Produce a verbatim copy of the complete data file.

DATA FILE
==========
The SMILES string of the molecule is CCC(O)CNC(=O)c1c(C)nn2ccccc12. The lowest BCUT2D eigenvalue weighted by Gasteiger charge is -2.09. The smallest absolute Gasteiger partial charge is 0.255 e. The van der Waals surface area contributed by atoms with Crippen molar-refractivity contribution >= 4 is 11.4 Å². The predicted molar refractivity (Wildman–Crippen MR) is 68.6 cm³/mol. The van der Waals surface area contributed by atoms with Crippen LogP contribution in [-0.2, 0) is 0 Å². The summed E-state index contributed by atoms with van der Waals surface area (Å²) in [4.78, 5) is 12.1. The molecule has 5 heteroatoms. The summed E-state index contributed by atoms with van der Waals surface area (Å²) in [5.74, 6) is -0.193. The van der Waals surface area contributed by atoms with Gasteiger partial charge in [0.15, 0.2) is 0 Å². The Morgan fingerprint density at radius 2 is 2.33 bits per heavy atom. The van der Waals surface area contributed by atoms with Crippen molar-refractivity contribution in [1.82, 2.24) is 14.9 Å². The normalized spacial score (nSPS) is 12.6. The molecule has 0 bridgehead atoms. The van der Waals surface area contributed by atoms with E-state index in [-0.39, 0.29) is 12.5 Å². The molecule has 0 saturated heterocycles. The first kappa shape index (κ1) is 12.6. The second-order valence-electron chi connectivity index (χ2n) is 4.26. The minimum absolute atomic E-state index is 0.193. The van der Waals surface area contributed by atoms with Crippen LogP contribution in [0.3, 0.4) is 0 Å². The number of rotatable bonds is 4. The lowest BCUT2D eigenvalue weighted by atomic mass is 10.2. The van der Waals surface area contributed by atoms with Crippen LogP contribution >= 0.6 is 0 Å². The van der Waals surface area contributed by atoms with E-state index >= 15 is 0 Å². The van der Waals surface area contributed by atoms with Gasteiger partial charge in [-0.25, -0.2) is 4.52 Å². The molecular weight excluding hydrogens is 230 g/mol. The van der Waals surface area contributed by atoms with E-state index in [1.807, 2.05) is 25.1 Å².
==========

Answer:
The SMILES string of the molecule is CCC(O)CNC(=O)c1c(C)nn2ccccc12. The lowest BCUT2D eigenvalue weighted by Gasteiger charge is -2.09. The smallest absolute Gasteiger partial charge is 0.255 e. The van der Waals surface area contributed by atoms with Crippen molar-refractivity contribution >= 4 is 11.4 Å². The predicted molar refractivity (Wildman–Crippen MR) is 68.6 cm³/mol. The van der Waals surface area contributed by atoms with Crippen LogP contribution in [-0.2, 0) is 0 Å². The summed E-state index contributed by atoms with van der Waals surface area (Å²) in [4.78, 5) is 12.1. The molecule has 5 heteroatoms. The summed E-state index contributed by atoms with van der Waals surface area (Å²) in [5.74, 6) is -0.193. The van der Waals surface area contributed by atoms with Gasteiger partial charge in [0.15, 0.2) is 0 Å². The Morgan fingerprint density at radius 2 is 2.33 bits per heavy atom. The van der Waals surface area contributed by atoms with Crippen molar-refractivity contribution in [1.82, 2.24) is 14.9 Å². The normalized spacial score (nSPS) is 12.6. The molecule has 0 bridgehead atoms. The van der Waals surface area contributed by atoms with E-state index in [-0.39, 0.29) is 12.5 Å². The molecule has 0 saturated heterocycles. The first kappa shape index (κ1) is 12.6. The second-order valence-electron chi connectivity index (χ2n) is 4.26. The minimum absolute atomic E-state index is 0.193. The van der Waals surface area contributed by atoms with Crippen LogP contribution in [0.3, 0.4) is 0 Å². The number of rotatable bonds is 4. The lowest BCUT2D eigenvalue weighted by atomic mass is 10.2. The van der Waals surface area contributed by atoms with Crippen LogP contribution >= 0.6 is 0 Å². The van der Waals surface area contributed by atoms with E-state index >= 15 is 0 Å². The van der Waals surface area contributed by atoms with Gasteiger partial charge in [-0.25, -0.2) is 4.52 Å². The molecular weight excluding hydrogens is 230 g/mol. The van der Waals surface area contributed by atoms with E-state index in [1.807, 2.05) is 25.1 Å².